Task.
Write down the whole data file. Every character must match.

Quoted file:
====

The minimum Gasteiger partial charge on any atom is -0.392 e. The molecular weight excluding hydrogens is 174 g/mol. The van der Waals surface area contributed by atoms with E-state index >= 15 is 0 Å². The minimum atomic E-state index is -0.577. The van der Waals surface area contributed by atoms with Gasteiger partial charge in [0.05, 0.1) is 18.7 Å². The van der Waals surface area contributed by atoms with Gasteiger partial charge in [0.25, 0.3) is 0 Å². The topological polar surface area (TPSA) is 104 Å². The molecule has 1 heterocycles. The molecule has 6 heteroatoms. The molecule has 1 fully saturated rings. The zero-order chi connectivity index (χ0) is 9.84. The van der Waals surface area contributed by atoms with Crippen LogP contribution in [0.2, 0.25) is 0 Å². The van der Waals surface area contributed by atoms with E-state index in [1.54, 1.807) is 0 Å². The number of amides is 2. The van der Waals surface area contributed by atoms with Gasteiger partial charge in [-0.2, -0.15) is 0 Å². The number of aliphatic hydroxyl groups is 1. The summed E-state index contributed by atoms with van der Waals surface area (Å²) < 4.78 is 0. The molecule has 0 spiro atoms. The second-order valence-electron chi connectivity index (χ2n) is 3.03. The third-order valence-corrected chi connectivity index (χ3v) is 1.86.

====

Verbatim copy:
The minimum Gasteiger partial charge on any atom is -0.392 e. The molecular weight excluding hydrogens is 174 g/mol. The van der Waals surface area contributed by atoms with E-state index >= 15 is 0 Å². The minimum atomic E-state index is -0.577. The van der Waals surface area contributed by atoms with Gasteiger partial charge in [0.05, 0.1) is 18.7 Å². The van der Waals surface area contributed by atoms with Gasteiger partial charge in [0.25, 0.3) is 0 Å². The topological polar surface area (TPSA) is 104 Å². The molecule has 1 heterocycles. The molecule has 6 heteroatoms. The molecule has 1 fully saturated rings. The zero-order chi connectivity index (χ0) is 9.84. The van der Waals surface area contributed by atoms with Crippen LogP contribution in [0.2, 0.25) is 0 Å². The van der Waals surface area contributed by atoms with E-state index in [1.54, 1.807) is 0 Å². The number of amides is 2. The van der Waals surface area contributed by atoms with Gasteiger partial charge in [-0.2, -0.15) is 0 Å². The number of aliphatic hydroxyl groups is 1. The summed E-state index contributed by atoms with van der Waals surface area (Å²) < 4.78 is 0. The molecule has 0 spiro atoms. The second-order valence-electron chi connectivity index (χ2n) is 3.03. The third-order valence-corrected chi connectivity index (χ3v) is 1.86.